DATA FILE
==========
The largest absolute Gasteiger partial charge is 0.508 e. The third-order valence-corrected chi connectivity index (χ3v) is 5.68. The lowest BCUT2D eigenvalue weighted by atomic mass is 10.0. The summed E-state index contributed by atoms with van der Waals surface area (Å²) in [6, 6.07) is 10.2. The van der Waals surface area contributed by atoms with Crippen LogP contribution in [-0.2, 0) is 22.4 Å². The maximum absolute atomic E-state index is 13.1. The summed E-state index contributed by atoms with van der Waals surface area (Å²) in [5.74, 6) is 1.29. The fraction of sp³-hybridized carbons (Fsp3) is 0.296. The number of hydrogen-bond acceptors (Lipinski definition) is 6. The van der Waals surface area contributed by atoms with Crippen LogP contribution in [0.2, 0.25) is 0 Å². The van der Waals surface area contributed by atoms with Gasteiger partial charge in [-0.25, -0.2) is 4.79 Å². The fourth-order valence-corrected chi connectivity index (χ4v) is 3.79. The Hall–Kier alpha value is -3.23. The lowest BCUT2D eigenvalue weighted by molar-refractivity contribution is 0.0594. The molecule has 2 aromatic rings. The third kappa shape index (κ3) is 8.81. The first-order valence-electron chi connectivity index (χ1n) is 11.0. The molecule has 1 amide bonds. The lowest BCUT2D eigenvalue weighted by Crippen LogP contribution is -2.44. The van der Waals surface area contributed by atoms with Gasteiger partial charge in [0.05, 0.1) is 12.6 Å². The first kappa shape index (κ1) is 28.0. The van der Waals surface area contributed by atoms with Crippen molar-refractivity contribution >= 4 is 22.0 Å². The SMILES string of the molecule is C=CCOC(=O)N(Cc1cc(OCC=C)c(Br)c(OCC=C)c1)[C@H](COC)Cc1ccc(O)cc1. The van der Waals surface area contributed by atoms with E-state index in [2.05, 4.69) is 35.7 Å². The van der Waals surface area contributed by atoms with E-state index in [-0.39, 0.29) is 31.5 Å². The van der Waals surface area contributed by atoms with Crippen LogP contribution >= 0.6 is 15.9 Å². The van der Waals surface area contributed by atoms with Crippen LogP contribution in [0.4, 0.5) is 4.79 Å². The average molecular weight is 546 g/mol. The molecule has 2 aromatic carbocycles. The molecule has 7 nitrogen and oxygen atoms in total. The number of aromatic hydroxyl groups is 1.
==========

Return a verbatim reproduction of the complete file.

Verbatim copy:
The largest absolute Gasteiger partial charge is 0.508 e. The third-order valence-corrected chi connectivity index (χ3v) is 5.68. The lowest BCUT2D eigenvalue weighted by atomic mass is 10.0. The summed E-state index contributed by atoms with van der Waals surface area (Å²) in [6, 6.07) is 10.2. The van der Waals surface area contributed by atoms with Crippen LogP contribution in [-0.2, 0) is 22.4 Å². The maximum absolute atomic E-state index is 13.1. The summed E-state index contributed by atoms with van der Waals surface area (Å²) in [5.74, 6) is 1.29. The fraction of sp³-hybridized carbons (Fsp3) is 0.296. The number of hydrogen-bond acceptors (Lipinski definition) is 6. The van der Waals surface area contributed by atoms with Crippen LogP contribution in [0.2, 0.25) is 0 Å². The van der Waals surface area contributed by atoms with Gasteiger partial charge in [-0.25, -0.2) is 4.79 Å². The fourth-order valence-corrected chi connectivity index (χ4v) is 3.79. The Hall–Kier alpha value is -3.23. The lowest BCUT2D eigenvalue weighted by molar-refractivity contribution is 0.0594. The molecule has 2 aromatic rings. The third kappa shape index (κ3) is 8.81. The first-order valence-electron chi connectivity index (χ1n) is 11.0. The molecule has 1 amide bonds. The lowest BCUT2D eigenvalue weighted by Crippen LogP contribution is -2.44. The van der Waals surface area contributed by atoms with Gasteiger partial charge in [0.05, 0.1) is 12.6 Å². The first kappa shape index (κ1) is 28.0. The van der Waals surface area contributed by atoms with Crippen molar-refractivity contribution >= 4 is 22.0 Å². The SMILES string of the molecule is C=CCOC(=O)N(Cc1cc(OCC=C)c(Br)c(OCC=C)c1)[C@H](COC)Cc1ccc(O)cc1. The van der Waals surface area contributed by atoms with E-state index in [2.05, 4.69) is 35.7 Å². The van der Waals surface area contributed by atoms with E-state index in [-0.39, 0.29) is 31.5 Å². The van der Waals surface area contributed by atoms with Crippen LogP contribution >= 0.6 is 15.9 Å². The van der Waals surface area contributed by atoms with Crippen LogP contribution in [0.4, 0.5) is 4.79 Å². The average molecular weight is 546 g/mol. The molecule has 2 aromatic carbocycles. The molecule has 7 nitrogen and oxygen atoms in total. The number of aromatic hydroxyl groups is 1.